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On a recent visit to a large community college in the South, I heard from faculty members about some of the considerable challenges their students faced balancing work, family life, and their studies. Some had not been well-prepared for college. Not surprisingly, many struggle.
I found the discussion a welcome reminder of how important the personal is in education—and how those of us involved in applying high technology to learning should never lose sight of the individual.
There’s been a great deal of talk the last several years about dramatically expanding access to education through the Internet. Many educators have been excited about reaching vast numbers of learners through massive open online courses, or MOOCs. But it’s worth noting that the first letter of the acronym stands for “massive,” because all too often it seems the emphasis with MOOCs is on signing up as many students at possible, not on actually achieving positive educational outcomes. (Completion rates for MOOCs continue to disappoint).
If we’re serious about improving outcomes, however, we need to focus first on the individual learner—and his or her success. We need to create and perfect learning experiences that are tailored for individuals. The idea is to succeed one learner at a time.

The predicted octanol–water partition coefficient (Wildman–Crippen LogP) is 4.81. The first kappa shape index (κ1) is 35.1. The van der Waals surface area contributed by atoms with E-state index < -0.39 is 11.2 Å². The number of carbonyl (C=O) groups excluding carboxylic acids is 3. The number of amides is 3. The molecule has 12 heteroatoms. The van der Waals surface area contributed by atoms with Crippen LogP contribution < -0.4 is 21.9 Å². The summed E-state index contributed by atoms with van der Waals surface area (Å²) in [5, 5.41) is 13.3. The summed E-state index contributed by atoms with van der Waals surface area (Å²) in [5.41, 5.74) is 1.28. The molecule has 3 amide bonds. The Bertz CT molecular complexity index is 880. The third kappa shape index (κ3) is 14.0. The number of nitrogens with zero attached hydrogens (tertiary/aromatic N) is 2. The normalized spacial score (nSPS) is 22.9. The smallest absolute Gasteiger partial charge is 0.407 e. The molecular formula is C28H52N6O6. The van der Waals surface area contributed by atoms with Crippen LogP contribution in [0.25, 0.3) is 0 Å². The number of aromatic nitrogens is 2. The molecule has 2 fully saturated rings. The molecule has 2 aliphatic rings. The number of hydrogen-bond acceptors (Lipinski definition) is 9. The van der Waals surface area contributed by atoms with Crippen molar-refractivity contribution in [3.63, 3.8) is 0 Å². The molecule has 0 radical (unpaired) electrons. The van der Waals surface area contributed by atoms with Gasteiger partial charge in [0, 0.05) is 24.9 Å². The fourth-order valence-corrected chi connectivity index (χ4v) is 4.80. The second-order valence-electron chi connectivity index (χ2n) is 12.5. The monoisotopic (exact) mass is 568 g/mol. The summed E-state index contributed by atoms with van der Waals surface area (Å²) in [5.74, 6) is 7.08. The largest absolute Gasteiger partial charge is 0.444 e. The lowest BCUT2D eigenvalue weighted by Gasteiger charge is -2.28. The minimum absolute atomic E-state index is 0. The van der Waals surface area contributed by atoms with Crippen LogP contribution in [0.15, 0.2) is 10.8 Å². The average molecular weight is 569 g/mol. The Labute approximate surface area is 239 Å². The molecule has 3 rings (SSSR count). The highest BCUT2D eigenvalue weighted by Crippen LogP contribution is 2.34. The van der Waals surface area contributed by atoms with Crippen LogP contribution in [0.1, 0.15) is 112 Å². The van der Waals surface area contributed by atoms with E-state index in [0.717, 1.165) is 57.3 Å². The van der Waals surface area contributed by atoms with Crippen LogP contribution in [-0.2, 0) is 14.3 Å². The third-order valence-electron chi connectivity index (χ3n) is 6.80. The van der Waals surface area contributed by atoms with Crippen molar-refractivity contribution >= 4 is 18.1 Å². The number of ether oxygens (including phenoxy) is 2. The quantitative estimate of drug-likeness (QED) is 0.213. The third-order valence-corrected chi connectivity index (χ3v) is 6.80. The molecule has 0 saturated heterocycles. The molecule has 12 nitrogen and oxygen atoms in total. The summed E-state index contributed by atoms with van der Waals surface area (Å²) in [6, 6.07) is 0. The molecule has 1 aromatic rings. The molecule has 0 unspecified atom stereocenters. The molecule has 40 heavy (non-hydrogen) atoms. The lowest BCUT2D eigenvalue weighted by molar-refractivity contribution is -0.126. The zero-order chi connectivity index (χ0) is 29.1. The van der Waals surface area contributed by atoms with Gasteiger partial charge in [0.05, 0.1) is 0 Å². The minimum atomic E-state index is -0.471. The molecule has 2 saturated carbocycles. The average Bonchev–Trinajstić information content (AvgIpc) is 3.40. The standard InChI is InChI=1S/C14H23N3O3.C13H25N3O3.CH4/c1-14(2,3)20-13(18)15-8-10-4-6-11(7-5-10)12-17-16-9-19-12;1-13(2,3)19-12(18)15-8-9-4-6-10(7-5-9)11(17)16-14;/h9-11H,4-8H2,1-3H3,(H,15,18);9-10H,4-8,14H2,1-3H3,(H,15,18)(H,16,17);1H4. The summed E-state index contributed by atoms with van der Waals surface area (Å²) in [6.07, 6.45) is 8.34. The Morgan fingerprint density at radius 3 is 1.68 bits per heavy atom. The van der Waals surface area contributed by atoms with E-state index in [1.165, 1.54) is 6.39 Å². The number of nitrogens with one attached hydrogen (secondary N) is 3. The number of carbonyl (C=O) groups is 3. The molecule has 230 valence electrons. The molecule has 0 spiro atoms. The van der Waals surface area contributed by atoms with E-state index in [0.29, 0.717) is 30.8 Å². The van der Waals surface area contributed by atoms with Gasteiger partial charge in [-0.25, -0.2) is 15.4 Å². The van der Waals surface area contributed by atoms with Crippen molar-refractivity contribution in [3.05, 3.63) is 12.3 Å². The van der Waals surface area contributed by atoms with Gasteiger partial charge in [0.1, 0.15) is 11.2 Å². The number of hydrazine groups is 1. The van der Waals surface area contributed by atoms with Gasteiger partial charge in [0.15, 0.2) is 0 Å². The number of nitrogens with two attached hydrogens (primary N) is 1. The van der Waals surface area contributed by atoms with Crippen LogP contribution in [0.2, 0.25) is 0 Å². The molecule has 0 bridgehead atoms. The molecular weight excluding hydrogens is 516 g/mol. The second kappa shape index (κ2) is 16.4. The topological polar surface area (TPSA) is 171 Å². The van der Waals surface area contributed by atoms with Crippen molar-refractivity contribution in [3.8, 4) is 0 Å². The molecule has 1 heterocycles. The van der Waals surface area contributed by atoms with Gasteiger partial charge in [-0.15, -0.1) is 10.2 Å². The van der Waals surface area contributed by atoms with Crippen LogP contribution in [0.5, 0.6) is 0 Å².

We’ve concentrated on that goal at MindEdge. Our online adaptive learning and diagnostic tools are meant to ensure student success by providing the specific guidance a given learner needs. For example, students can take a diagnostic assessment offered through MindEdge’s writing program and surface those elements or topics (grammar, thesis development, tone of writing, etc.) where improvement is needed, and they are immediately connected to learning resources designed to shore up their skills. We also have found that “pre-tests” are a valuable way to help students “fail forward.” (For more on this, see “The value of pretesting.”)
We’ve taken a similar personalized approach to adaptive learning (AL). Relying on the wisdom of experienced educators, we’ve identified content areas where students struggle and responded with layers of scaffolding—additional explanations, exercises, and drills. Students can opt out of this adaptive learning with a click, but few do. The response to our AL has been very positive. (For more on this, see “Adaptive Learning: Exploring the Iceberg”).
There’s little doubt that the digital revolution can transform the way we learn. Starting from the individual student—and getting that experience right—is the key. If we can do that, then expanding personalized learning to large scale will indeed lead to the much-hoped-for transformation of education generally.
Jefferson Flanders is president of MindEdge. He has taught at the Arthur L. Carter Journalism Institute at New York University, at Babson College, and at Boston University.
Copyright © 2015 Jefferson Flanders